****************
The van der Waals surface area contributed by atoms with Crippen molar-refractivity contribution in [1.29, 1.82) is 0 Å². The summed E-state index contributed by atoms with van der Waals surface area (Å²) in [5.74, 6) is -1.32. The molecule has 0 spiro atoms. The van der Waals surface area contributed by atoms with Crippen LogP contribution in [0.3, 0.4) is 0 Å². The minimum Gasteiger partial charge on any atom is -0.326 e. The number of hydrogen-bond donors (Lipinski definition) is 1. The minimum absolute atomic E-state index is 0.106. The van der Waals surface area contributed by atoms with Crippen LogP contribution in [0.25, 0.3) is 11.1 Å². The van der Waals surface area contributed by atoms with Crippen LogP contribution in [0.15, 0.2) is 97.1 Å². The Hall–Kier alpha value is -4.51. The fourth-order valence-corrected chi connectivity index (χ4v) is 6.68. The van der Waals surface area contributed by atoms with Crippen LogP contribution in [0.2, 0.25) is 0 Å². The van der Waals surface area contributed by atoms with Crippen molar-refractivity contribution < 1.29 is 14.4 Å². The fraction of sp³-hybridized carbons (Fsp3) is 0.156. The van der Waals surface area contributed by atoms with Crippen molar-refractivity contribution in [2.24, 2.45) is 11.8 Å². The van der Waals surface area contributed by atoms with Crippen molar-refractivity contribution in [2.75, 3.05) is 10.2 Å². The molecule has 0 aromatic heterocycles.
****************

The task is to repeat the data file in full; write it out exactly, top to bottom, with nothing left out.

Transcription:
The van der Waals surface area contributed by atoms with Crippen molar-refractivity contribution in [1.29, 1.82) is 0 Å². The summed E-state index contributed by atoms with van der Waals surface area (Å²) in [5.74, 6) is -1.32. The molecule has 0 spiro atoms. The van der Waals surface area contributed by atoms with Crippen LogP contribution in [0.3, 0.4) is 0 Å². The minimum Gasteiger partial charge on any atom is -0.326 e. The number of hydrogen-bond donors (Lipinski definition) is 1. The minimum absolute atomic E-state index is 0.106. The van der Waals surface area contributed by atoms with Crippen LogP contribution in [0.25, 0.3) is 11.1 Å². The van der Waals surface area contributed by atoms with Crippen LogP contribution in [0.15, 0.2) is 97.1 Å². The Hall–Kier alpha value is -4.51. The fourth-order valence-corrected chi connectivity index (χ4v) is 6.68. The van der Waals surface area contributed by atoms with Crippen LogP contribution in [0.2, 0.25) is 0 Å². The van der Waals surface area contributed by atoms with Crippen molar-refractivity contribution < 1.29 is 14.4 Å². The fraction of sp³-hybridized carbons (Fsp3) is 0.156. The van der Waals surface area contributed by atoms with Crippen molar-refractivity contribution in [2.24, 2.45) is 11.8 Å². The van der Waals surface area contributed by atoms with Crippen molar-refractivity contribution in [2.75, 3.05) is 10.2 Å². The molecule has 0 aromatic heterocycles.